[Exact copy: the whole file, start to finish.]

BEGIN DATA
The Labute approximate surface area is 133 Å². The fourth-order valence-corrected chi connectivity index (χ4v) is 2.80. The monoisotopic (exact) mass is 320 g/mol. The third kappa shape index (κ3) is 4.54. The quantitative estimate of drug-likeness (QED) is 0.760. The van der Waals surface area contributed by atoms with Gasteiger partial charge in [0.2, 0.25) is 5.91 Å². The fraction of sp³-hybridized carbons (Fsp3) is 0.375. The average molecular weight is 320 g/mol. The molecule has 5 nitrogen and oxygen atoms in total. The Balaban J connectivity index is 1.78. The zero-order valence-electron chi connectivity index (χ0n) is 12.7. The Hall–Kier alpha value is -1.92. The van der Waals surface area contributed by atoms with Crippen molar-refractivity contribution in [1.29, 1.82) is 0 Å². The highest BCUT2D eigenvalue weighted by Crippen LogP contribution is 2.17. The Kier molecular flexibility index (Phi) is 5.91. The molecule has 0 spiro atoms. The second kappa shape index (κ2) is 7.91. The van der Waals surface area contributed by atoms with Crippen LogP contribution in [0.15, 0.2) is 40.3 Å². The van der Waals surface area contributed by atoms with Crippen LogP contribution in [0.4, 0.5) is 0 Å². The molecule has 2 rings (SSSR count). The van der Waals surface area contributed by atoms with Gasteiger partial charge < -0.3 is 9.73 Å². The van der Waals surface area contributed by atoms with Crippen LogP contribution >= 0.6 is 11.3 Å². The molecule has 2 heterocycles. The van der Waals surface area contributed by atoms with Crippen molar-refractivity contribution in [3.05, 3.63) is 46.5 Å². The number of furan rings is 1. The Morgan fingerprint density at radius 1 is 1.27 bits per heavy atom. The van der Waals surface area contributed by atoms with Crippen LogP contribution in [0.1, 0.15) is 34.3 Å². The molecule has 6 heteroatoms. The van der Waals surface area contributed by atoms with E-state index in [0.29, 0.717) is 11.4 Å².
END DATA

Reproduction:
The Labute approximate surface area is 133 Å². The fourth-order valence-corrected chi connectivity index (χ4v) is 2.80. The monoisotopic (exact) mass is 320 g/mol. The third kappa shape index (κ3) is 4.54. The quantitative estimate of drug-likeness (QED) is 0.760. The van der Waals surface area contributed by atoms with Gasteiger partial charge in [0.2, 0.25) is 5.91 Å². The fraction of sp³-hybridized carbons (Fsp3) is 0.375. The average molecular weight is 320 g/mol. The molecule has 5 nitrogen and oxygen atoms in total. The Balaban J connectivity index is 1.78. The zero-order valence-electron chi connectivity index (χ0n) is 12.7. The Hall–Kier alpha value is -1.92. The van der Waals surface area contributed by atoms with Crippen molar-refractivity contribution in [1.29, 1.82) is 0 Å². The highest BCUT2D eigenvalue weighted by Crippen LogP contribution is 2.17. The Kier molecular flexibility index (Phi) is 5.91. The molecule has 0 spiro atoms. The second kappa shape index (κ2) is 7.91. The van der Waals surface area contributed by atoms with Crippen LogP contribution in [0.15, 0.2) is 40.3 Å². The van der Waals surface area contributed by atoms with Crippen LogP contribution in [0.4, 0.5) is 0 Å². The molecule has 2 rings (SSSR count). The van der Waals surface area contributed by atoms with Gasteiger partial charge < -0.3 is 9.73 Å². The van der Waals surface area contributed by atoms with Crippen LogP contribution >= 0.6 is 11.3 Å². The molecule has 2 heterocycles. The van der Waals surface area contributed by atoms with Crippen molar-refractivity contribution in [3.05, 3.63) is 46.5 Å². The number of furan rings is 1. The Morgan fingerprint density at radius 1 is 1.27 bits per heavy atom. The van der Waals surface area contributed by atoms with Crippen LogP contribution in [0.1, 0.15) is 34.3 Å². The molecule has 6 heteroatoms. The van der Waals surface area contributed by atoms with E-state index in [0.29, 0.717) is 11.4 Å².